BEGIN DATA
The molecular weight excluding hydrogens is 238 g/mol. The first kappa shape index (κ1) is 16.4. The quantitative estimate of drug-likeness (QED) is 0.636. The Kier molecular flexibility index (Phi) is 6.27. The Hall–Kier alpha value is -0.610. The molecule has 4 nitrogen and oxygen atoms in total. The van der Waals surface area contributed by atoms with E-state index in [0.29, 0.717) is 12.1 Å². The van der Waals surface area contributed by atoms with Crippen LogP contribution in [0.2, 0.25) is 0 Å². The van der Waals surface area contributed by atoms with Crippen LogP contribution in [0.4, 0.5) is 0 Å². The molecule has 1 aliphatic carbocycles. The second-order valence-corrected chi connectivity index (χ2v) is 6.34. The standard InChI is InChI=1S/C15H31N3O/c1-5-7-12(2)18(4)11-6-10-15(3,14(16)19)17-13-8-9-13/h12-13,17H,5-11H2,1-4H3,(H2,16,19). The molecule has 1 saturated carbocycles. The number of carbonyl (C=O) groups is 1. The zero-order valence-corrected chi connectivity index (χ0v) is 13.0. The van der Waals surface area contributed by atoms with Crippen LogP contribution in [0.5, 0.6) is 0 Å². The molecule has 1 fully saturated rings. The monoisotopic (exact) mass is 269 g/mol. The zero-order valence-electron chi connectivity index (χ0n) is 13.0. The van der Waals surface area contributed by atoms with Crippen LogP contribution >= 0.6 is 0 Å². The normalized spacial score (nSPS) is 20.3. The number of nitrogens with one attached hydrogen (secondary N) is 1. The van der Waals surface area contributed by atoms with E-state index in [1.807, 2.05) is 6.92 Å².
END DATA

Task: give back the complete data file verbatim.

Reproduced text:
The molecular weight excluding hydrogens is 238 g/mol. The first kappa shape index (κ1) is 16.4. The quantitative estimate of drug-likeness (QED) is 0.636. The Kier molecular flexibility index (Phi) is 6.27. The Hall–Kier alpha value is -0.610. The molecule has 4 nitrogen and oxygen atoms in total. The van der Waals surface area contributed by atoms with E-state index in [0.29, 0.717) is 12.1 Å². The van der Waals surface area contributed by atoms with Crippen LogP contribution in [0.2, 0.25) is 0 Å². The van der Waals surface area contributed by atoms with Crippen LogP contribution in [0.4, 0.5) is 0 Å². The molecule has 1 aliphatic carbocycles. The second-order valence-corrected chi connectivity index (χ2v) is 6.34. The standard InChI is InChI=1S/C15H31N3O/c1-5-7-12(2)18(4)11-6-10-15(3,14(16)19)17-13-8-9-13/h12-13,17H,5-11H2,1-4H3,(H2,16,19). The molecule has 1 saturated carbocycles. The number of carbonyl (C=O) groups is 1. The zero-order valence-corrected chi connectivity index (χ0v) is 13.0. The van der Waals surface area contributed by atoms with Crippen LogP contribution in [0.5, 0.6) is 0 Å². The molecule has 1 fully saturated rings. The monoisotopic (exact) mass is 269 g/mol. The zero-order valence-electron chi connectivity index (χ0n) is 13.0. The van der Waals surface area contributed by atoms with Crippen LogP contribution >= 0.6 is 0 Å². The normalized spacial score (nSPS) is 20.3. The number of nitrogens with one attached hydrogen (secondary N) is 1. The van der Waals surface area contributed by atoms with E-state index in [1.807, 2.05) is 6.92 Å².